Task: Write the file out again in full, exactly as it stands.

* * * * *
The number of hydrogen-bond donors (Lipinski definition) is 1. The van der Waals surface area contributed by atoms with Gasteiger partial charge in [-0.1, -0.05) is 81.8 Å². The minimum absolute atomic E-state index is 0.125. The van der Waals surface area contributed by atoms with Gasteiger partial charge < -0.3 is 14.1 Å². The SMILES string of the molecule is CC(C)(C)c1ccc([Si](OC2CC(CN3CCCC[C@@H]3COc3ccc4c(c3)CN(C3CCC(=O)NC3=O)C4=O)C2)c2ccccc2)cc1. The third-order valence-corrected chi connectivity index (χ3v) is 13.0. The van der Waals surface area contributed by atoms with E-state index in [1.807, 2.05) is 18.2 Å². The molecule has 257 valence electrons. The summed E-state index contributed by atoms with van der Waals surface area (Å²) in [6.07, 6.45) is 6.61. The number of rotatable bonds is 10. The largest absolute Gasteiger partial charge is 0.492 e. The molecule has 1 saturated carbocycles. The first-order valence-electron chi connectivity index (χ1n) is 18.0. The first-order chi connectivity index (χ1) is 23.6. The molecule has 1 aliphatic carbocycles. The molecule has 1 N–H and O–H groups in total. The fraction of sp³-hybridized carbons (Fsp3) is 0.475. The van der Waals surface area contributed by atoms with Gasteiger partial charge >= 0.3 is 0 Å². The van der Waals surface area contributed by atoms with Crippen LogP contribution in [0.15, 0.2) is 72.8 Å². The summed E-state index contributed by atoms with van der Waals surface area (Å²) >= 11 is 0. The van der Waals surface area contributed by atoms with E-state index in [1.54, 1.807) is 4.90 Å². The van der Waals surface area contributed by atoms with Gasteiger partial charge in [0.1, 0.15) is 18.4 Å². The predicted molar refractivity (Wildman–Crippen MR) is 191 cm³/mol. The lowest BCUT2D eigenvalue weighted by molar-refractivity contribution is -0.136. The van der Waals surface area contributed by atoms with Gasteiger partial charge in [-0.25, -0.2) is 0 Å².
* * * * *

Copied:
The number of hydrogen-bond donors (Lipinski definition) is 1. The van der Waals surface area contributed by atoms with Gasteiger partial charge in [-0.1, -0.05) is 81.8 Å². The minimum absolute atomic E-state index is 0.125. The van der Waals surface area contributed by atoms with Gasteiger partial charge < -0.3 is 14.1 Å². The SMILES string of the molecule is CC(C)(C)c1ccc([Si](OC2CC(CN3CCCC[C@@H]3COc3ccc4c(c3)CN(C3CCC(=O)NC3=O)C4=O)C2)c2ccccc2)cc1. The third-order valence-corrected chi connectivity index (χ3v) is 13.0. The van der Waals surface area contributed by atoms with E-state index in [1.807, 2.05) is 18.2 Å². The molecule has 257 valence electrons. The summed E-state index contributed by atoms with van der Waals surface area (Å²) in [6.07, 6.45) is 6.61. The number of rotatable bonds is 10. The largest absolute Gasteiger partial charge is 0.492 e. The molecule has 1 saturated carbocycles. The first-order valence-electron chi connectivity index (χ1n) is 18.0. The first-order chi connectivity index (χ1) is 23.6. The molecule has 1 aliphatic carbocycles. The molecule has 1 N–H and O–H groups in total. The fraction of sp³-hybridized carbons (Fsp3) is 0.475. The van der Waals surface area contributed by atoms with Gasteiger partial charge >= 0.3 is 0 Å². The van der Waals surface area contributed by atoms with Crippen LogP contribution in [0.15, 0.2) is 72.8 Å². The summed E-state index contributed by atoms with van der Waals surface area (Å²) >= 11 is 0. The van der Waals surface area contributed by atoms with E-state index in [1.54, 1.807) is 4.90 Å². The van der Waals surface area contributed by atoms with Gasteiger partial charge in [0.1, 0.15) is 18.4 Å². The predicted molar refractivity (Wildman–Crippen MR) is 191 cm³/mol. The lowest BCUT2D eigenvalue weighted by molar-refractivity contribution is -0.136. The van der Waals surface area contributed by atoms with Gasteiger partial charge in [-0.25, -0.2) is 0 Å².